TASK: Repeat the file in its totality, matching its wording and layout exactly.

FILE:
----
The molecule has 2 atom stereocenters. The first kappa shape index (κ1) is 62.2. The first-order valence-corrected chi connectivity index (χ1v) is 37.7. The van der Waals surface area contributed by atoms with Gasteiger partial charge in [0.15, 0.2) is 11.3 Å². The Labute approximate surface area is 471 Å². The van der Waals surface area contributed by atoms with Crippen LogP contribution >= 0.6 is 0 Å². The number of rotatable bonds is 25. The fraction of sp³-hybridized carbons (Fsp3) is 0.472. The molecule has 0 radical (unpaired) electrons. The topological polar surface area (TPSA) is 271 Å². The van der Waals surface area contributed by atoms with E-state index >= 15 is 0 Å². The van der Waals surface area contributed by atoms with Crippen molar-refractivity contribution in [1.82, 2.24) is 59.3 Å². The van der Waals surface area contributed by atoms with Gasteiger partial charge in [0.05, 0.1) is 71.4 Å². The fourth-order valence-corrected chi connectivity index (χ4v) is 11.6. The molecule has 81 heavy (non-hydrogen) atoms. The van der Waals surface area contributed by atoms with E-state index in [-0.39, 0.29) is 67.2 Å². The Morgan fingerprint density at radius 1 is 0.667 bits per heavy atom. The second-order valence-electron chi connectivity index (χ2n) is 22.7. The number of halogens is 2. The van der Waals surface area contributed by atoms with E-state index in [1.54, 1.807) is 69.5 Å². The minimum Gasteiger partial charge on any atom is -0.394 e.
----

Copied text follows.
The molecule has 2 atom stereocenters. The first kappa shape index (κ1) is 62.2. The first-order valence-corrected chi connectivity index (χ1v) is 37.7. The van der Waals surface area contributed by atoms with Gasteiger partial charge in [0.15, 0.2) is 11.3 Å². The Labute approximate surface area is 471 Å². The van der Waals surface area contributed by atoms with Crippen LogP contribution >= 0.6 is 0 Å². The number of rotatable bonds is 25. The fraction of sp³-hybridized carbons (Fsp3) is 0.472. The molecule has 0 radical (unpaired) electrons. The topological polar surface area (TPSA) is 271 Å². The van der Waals surface area contributed by atoms with E-state index >= 15 is 0 Å². The van der Waals surface area contributed by atoms with Crippen molar-refractivity contribution in [1.82, 2.24) is 59.3 Å². The van der Waals surface area contributed by atoms with Gasteiger partial charge in [0.05, 0.1) is 71.4 Å². The fourth-order valence-corrected chi connectivity index (χ4v) is 11.6. The molecule has 81 heavy (non-hydrogen) atoms. The van der Waals surface area contributed by atoms with E-state index in [-0.39, 0.29) is 67.2 Å². The Morgan fingerprint density at radius 1 is 0.667 bits per heavy atom. The second-order valence-electron chi connectivity index (χ2n) is 22.7. The number of halogens is 2. The van der Waals surface area contributed by atoms with E-state index in [1.54, 1.807) is 69.5 Å². The minimum Gasteiger partial charge on any atom is -0.394 e.